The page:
A rare Roman dodecahedron found in England has puzzled archaeologists. Photo

Maria ShevchukNews
A newly discovered dodecahedron photographed during excavations. Source: Norton Disney Archaeology Group

The Roman dodecahedron found in the UK has become a puzzle for scholars. After all, there is no mention of these 12-sided hollow objects in texts or images of that era.

The archaeological team discovered the perfectly crafted dodecahedron near the village of Norton Disney, Lincolnshire, England, on the penultimate day of excavations in June 2023. Due to time and financial constraints, the trench where it was found was not fully excavated. Archaeologists plan to return there next month to get more information about the mysterious artifact, ScienceAlert writes.

It became the 33rd dodecahedron found in England.

A rare Roman dodecahedron found in England has puzzled archaeologists. Photo

What makes it special

There are several factors that make this find special. First, the size – it is considered one of the largest specimens in Britain. Secondly, the high level of preservation of the object.

"Our object is in absolutely fantastic condition. It's completely intact and shows no signs of wear and tear," says Richard Parker, Secretary of the NDAG (Norton Disney Archaeological Group).

A rare Roman dodecahedron found in England has puzzled archaeologists. Photo

The scientist also said that the dodecahedron has already begun to be studied to obtain more information. In particular, a manual X-ray fluorescence (XRF) analysis, a method used to analyze the composition of elements, was carried out. Archaeometallurgist Jerry McDonnell, an expert in the use and production of metals by humans in the past, found that the composition of the object was predominantly a mixture of an alloy of copper (75%), tin (7%), and lead (18%).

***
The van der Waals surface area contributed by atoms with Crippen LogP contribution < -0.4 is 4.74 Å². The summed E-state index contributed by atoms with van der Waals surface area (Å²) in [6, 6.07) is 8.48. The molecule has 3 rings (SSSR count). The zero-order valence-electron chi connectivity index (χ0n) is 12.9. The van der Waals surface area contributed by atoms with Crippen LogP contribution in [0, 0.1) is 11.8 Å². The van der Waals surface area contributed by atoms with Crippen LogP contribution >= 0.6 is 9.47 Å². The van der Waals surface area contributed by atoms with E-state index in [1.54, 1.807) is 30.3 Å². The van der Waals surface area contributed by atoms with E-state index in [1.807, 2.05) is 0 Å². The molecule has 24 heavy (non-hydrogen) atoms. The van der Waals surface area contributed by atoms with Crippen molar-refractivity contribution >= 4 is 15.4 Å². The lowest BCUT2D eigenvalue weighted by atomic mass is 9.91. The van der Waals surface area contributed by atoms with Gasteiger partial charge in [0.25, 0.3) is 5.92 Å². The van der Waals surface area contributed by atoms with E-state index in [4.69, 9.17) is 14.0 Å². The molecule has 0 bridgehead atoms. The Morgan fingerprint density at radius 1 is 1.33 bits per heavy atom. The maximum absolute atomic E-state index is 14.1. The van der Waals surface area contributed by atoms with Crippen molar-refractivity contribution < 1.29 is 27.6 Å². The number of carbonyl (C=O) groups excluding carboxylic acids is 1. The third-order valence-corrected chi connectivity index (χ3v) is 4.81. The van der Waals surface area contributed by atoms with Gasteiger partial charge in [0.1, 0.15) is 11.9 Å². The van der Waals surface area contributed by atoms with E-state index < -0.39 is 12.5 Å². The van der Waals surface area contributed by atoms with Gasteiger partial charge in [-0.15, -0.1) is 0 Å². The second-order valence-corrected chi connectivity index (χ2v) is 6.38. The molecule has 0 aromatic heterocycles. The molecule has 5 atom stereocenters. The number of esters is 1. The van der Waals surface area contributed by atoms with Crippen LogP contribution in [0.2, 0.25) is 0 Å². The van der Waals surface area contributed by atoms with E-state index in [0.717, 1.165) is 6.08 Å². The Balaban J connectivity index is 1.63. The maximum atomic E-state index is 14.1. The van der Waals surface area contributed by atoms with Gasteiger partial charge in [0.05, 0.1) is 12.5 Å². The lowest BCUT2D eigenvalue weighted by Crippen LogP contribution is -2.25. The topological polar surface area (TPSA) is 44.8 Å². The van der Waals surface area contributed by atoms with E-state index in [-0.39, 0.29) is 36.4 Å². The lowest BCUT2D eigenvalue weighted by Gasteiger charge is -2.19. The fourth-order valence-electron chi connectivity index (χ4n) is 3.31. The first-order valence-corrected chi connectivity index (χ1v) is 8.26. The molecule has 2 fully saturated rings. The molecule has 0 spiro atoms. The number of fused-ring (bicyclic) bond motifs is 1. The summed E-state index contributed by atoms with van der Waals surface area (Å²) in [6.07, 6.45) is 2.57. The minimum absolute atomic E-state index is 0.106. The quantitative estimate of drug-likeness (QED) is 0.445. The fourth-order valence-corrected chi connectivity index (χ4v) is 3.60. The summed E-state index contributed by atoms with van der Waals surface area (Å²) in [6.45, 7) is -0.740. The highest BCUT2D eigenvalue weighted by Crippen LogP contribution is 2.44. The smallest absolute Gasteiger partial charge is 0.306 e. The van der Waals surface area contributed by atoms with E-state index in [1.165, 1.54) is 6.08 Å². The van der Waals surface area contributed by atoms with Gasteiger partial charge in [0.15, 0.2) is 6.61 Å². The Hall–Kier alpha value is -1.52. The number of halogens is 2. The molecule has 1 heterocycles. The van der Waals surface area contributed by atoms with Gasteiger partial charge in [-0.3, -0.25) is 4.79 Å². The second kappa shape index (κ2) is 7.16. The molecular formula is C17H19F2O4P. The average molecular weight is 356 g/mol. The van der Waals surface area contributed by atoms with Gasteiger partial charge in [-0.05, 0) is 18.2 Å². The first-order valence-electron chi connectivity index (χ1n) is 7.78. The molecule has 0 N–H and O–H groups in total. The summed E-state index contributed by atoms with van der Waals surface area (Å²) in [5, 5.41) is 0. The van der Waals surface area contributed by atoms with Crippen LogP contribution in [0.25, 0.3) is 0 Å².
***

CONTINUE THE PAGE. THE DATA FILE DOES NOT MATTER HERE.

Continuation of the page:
The Norton Disney dodecahedron measures about 8 cm across and weighs 245 grams. It was also scanned using a 3D scanner in collaboration with the University of Lincoln, and later this year it will be sent to the University of Newcastle for further scientific analysis.

The site itself is also interesting. Pottery sherds from several trenches date from the Iron Age to the Roman period, indicating the long, continuous use of this land.

Not far from the site is a Roman villa that was excavated in 1935. Skeletal remains found in the villa indicate that it was inhabited in the late Roman period and the site was later used for burials. In 1989, a metal detector discovered a figure of a Romano-British horseman deity near the Roman villa, which is now kept in the British Museum.

Much remains to be learned about the site of the discovery and the dodecahedron itself. The trench where it was found was not fully excavated in 2023 due to time and financial constraints (the NDAG relies solely on donations), as the find was discovered on the penultimate day of excavation.

A rare Roman dodecahedron found in England has puzzled archaeologists. Photo

But the NDAG will return to the site in June this year to reopen several trenches and completely excavate the pit where the dodecahedron was found. Hopefully, this will give a better idea of what exactly this area was used for and why the mysterious artifact was placed there.

In the 18th century, about 130 dodecahedrons were discovered throughout the former Roman Empire. Interestingly, most of them were found in Northern Europe and Britain, and none in Italy.

Dodecahedrons look quite complex, with a series of circular holes and handles framing them. It took a very skilled craftsman to make them. They are made of copper alloy and would have been quite expensive, which adds to the intrigue.

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